Taking all of the features of the controls on board, the Delonghi HCA-530FTS becomes simplistic the more you rely on it for heat and the more you use the controls. Of course it makes a lot more sense if you read the user manual if you are economically minded and want heat at cheap rate times in the day or evenings. Although my Delonghi gave out in 2010, I've since considered buying another heater should it ever come up again for sale. Though, now largely replaced by simpler Delonghi heaters, I found that the HCA530FTS used every day would incur a charge of £7 to £9 per month which I considered back then, good value based on other heaters I had had and using a power card meter. If you know those kind of meters, you'll know that half of the card's value goes on the money for payment alone rather than the actual electricity use. When I changed my meter to billing, I found my bills to decrease in terms of what I had initially been paying out for and by that point still had the Delonghi HCA530FTS as the main heater in the flat for warming up rooms. The extra charges of £2 to £3 PER QUARTER really opened my eyes to bills as opposed to the awful power card system back in 2005!
One of the most unexpected delights in this heater was the first 1Kw "base" setting because heaters that sport this aren't normally very warm. Partly and possibly due to the large vents at the top, the Delonghi pumps out a fair level of heat on the first setting. The 2kw setting is similar but more full on and it is between 1 kilowatt and 2 kilowatt I have used this machine's levels of heat at the most. The 3 kilowatt setting is very hot and can heat up a room very quickly but I find that the room can feel as if there is too much heat after ten minutes. Roasting is a phrase that springs to mind here, infact but when the ECC is activated there is a much more rounded feeling of heat rather than setting the machine manually to do what you want it to do!
For the price I paid I certainly wasn't expecting anything else other than the normal, usual features like a thermal cut out or over heat cut out function. However, the Delonghi offered a bit more where safety is concerned. Whilst the Delonghi will cut out if the heater over heats - it switches off even if it is plugged on. If this happens you just pull out the plug and wait for the heater to cool down between 5 and 10 minutes. Thereafter plug the heater in and it can be reactivated. There is also a further frost function which basically means by setting the thermostat to the star marking (*) and pressing the ECC button; the Delonghi will switch on automatically only if the room temperature drops to 5° centigrade to prevent freezing. In terms of a power cut however the heater will not function independently.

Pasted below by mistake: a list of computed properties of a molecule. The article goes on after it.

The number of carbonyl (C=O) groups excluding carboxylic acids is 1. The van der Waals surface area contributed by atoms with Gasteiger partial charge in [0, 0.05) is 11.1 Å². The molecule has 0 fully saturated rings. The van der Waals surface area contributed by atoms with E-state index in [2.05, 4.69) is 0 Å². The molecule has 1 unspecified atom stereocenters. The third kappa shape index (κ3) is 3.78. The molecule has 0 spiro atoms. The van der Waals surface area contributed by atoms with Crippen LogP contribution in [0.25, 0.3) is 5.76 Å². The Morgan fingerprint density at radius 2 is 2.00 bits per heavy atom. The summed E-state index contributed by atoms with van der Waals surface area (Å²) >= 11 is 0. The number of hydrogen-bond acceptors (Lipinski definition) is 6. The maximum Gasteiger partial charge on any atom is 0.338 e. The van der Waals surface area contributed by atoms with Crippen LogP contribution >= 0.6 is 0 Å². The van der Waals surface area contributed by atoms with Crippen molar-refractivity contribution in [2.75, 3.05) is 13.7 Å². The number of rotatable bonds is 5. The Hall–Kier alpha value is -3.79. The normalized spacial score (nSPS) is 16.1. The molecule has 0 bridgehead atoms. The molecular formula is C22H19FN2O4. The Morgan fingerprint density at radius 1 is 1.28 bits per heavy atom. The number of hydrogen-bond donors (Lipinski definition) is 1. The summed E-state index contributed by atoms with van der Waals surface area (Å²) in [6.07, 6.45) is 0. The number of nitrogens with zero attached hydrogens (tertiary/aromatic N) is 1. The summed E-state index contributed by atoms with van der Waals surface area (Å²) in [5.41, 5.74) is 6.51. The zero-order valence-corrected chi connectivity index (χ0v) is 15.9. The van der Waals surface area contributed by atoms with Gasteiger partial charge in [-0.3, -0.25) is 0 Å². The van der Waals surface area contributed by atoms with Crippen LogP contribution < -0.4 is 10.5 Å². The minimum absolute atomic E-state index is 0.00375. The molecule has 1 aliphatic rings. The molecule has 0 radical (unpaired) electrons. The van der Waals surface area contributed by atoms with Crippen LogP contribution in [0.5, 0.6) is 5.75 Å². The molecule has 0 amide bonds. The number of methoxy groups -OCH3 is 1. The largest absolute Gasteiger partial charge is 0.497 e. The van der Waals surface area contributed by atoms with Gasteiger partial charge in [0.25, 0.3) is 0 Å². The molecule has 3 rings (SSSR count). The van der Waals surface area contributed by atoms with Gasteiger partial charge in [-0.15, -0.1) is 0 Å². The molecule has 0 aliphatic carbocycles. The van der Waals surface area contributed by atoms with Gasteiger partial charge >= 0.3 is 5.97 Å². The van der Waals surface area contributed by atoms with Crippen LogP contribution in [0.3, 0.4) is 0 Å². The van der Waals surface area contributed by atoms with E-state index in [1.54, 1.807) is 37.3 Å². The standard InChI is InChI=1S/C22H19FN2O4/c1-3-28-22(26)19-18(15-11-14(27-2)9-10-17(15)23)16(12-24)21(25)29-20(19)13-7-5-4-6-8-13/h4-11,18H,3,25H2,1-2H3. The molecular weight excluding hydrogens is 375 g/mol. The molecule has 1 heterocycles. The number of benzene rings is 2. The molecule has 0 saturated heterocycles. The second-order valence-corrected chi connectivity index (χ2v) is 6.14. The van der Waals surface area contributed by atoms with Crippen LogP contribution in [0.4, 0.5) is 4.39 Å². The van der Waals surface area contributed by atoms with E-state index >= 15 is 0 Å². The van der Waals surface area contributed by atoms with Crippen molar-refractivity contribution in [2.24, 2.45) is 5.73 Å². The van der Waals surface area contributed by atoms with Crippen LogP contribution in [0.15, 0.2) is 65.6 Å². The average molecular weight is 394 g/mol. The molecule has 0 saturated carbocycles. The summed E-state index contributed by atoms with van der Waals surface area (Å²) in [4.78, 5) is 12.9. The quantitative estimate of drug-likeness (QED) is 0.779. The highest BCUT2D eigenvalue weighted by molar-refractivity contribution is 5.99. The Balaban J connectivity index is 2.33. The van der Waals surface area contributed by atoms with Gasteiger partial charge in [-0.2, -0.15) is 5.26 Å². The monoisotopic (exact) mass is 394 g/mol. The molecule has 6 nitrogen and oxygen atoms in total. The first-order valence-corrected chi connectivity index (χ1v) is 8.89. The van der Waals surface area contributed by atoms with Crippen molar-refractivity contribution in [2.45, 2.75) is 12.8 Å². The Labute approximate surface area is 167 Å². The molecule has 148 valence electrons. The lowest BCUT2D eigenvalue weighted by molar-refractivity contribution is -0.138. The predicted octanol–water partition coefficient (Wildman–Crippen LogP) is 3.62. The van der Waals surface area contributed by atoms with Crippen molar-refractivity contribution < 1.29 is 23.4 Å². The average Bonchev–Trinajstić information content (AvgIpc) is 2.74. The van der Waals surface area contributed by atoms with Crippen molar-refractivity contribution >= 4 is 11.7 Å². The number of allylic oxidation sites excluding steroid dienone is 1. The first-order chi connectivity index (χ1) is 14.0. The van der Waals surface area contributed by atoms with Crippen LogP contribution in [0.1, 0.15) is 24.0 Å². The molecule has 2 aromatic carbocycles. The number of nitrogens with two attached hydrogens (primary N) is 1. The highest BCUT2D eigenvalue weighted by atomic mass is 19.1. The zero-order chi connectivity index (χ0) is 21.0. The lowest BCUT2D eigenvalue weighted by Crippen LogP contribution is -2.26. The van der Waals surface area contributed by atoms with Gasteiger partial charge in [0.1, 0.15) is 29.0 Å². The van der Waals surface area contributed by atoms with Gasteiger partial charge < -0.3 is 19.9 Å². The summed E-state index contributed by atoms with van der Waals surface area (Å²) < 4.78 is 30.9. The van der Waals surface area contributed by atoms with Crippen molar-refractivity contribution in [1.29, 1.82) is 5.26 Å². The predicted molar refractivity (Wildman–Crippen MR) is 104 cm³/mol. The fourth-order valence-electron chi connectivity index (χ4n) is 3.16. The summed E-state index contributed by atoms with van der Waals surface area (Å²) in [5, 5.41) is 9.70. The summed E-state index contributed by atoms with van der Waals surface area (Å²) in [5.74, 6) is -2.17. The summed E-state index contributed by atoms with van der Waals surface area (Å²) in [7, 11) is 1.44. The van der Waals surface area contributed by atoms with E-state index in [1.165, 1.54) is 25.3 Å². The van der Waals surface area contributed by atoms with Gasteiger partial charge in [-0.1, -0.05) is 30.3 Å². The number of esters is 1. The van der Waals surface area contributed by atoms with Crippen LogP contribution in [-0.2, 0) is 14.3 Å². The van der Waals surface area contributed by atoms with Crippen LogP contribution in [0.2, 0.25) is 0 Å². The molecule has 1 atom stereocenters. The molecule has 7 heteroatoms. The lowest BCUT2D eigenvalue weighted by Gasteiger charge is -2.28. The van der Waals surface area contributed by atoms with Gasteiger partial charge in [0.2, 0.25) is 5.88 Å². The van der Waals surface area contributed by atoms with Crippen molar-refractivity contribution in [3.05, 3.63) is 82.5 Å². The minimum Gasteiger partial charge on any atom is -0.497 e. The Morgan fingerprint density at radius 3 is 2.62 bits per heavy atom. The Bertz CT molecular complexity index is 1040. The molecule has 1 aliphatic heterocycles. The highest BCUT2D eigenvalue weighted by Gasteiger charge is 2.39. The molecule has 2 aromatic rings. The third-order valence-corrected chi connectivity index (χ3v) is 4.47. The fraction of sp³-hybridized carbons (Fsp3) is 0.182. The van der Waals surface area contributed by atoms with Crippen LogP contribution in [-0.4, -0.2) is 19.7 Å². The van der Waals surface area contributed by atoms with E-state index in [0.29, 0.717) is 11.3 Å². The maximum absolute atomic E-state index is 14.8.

Then there's the SICURA system. This is just a fantastic and reliable feature that Delonghi have sadly not gone onto produce in other heaters since. The feature was only ever apparent when one of my best friends had brought his dog with him and the dog was running around the room and knocked the heater over. SICURA is really a system electronic alarm which becomes active if the heater becomes unstable or falls over and it is quite a distinctive alarm similar to a telephone but with very quick and short beeps. The alarm function will actually switch the machine off to prevent accidents.
Now the sound of this emerges from a small singular circular grille located at the bottom left hand side of the machine just above the left foot. Ingenious not just in the inclusion of such a safety device, but when I moved the heater away from the wall to be vacuumed behind, the alarm moves in pitch faster if the heater angle moves towards the floor compared to when it falls over - now that is clever - annoying all the same too - but very clever!
Nothing is ever perfect with what looks like to be a genuinely helpful and powerful heater. The Delonghi HCA-520FTS has all the power on board to be solely reliant on heat in a home that lacks central heating and can offer itself well with other, smaller convectors used in other rooms - unless you leave all the doors open and just switch on the Delonghi for a longer period and expect the heat to waft through!
A downside to this heater though is that it does take time to get to know how it works. Reading the user manual is an important and necessary aspect however because of the over elaborate control panel and thermostat. Being a convector by design means however you can't ever place clothing on top of the grills or near the heater incase damp from damp clothing affects the element.
Another downside is the thermostat itself - if it set too low, the Delonghi records what you have selected into it's memory and the heater will not function unless you switch it off and wait for an hour before the memory resets itself. There is also another switch in the middle of the 24 hour timer that when selected to "0" doesn't just shut off the 24 hour timer, but can actually affect the 1Kw setting and as a result fails to come on, forcing the owner to select the higher 2kw setting first before the heater can be decreased in heat levels thereafter.
Lastly, although I purchased my heater in 2005, Delonghi stopped production of the heater in 2008 although it does seem to crop up rather a lot more recently on Gumtree or EBay with a refurbished 6 month guarantee. The upside to this rather elaborate convector heater is that now in 2012, prices can be dirt cheap.
For the £60 I paid and for the heater to last 5 years before giving it away when I had to move back home from the city, the Delonghi HCA-530FTS proved to be a good convector heater despite its rather elaborate control panel. The heat produced was cosy, very warm and a very reliable heater not just with its numerous and available heat levels but for the added safety features that were set on board. For the fact that its 24 hour timer could be relied upon for coming on and warming up my flat before I came home from university, it was almost like having central heating with similar timings. Now with a recession on and with electricity being costly to run anyway, convector heaters are no longer an economical way of producing heat in a home - however, they are good as a back up and can offer better reliability and overall warmth over more recent heaters. Thanks for reading. (c)Nar2 2012